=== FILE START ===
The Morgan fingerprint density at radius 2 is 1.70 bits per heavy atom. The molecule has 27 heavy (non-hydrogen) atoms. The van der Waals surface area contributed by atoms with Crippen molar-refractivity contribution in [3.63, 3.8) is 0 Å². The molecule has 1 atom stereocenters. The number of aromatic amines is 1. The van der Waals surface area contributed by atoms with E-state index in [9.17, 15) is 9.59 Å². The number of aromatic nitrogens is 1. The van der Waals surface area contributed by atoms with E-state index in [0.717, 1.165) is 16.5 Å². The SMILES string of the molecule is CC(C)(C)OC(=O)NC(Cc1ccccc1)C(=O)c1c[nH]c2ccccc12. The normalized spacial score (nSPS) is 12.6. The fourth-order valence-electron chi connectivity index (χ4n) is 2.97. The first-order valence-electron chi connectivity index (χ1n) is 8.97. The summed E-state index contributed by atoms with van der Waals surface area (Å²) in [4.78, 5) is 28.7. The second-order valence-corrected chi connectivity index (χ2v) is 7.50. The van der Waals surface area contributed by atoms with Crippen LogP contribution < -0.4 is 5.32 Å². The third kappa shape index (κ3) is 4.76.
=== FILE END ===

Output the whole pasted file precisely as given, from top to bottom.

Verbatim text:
The Morgan fingerprint density at radius 2 is 1.70 bits per heavy atom. The molecule has 27 heavy (non-hydrogen) atoms. The van der Waals surface area contributed by atoms with Crippen molar-refractivity contribution in [3.63, 3.8) is 0 Å². The molecule has 1 atom stereocenters. The number of aromatic amines is 1. The van der Waals surface area contributed by atoms with E-state index in [9.17, 15) is 9.59 Å². The number of aromatic nitrogens is 1. The van der Waals surface area contributed by atoms with E-state index in [0.717, 1.165) is 16.5 Å². The SMILES string of the molecule is CC(C)(C)OC(=O)NC(Cc1ccccc1)C(=O)c1c[nH]c2ccccc12. The normalized spacial score (nSPS) is 12.6. The fourth-order valence-electron chi connectivity index (χ4n) is 2.97. The first-order valence-electron chi connectivity index (χ1n) is 8.97. The summed E-state index contributed by atoms with van der Waals surface area (Å²) in [4.78, 5) is 28.7. The second-order valence-corrected chi connectivity index (χ2v) is 7.50. The van der Waals surface area contributed by atoms with Crippen LogP contribution < -0.4 is 5.32 Å². The third kappa shape index (κ3) is 4.76.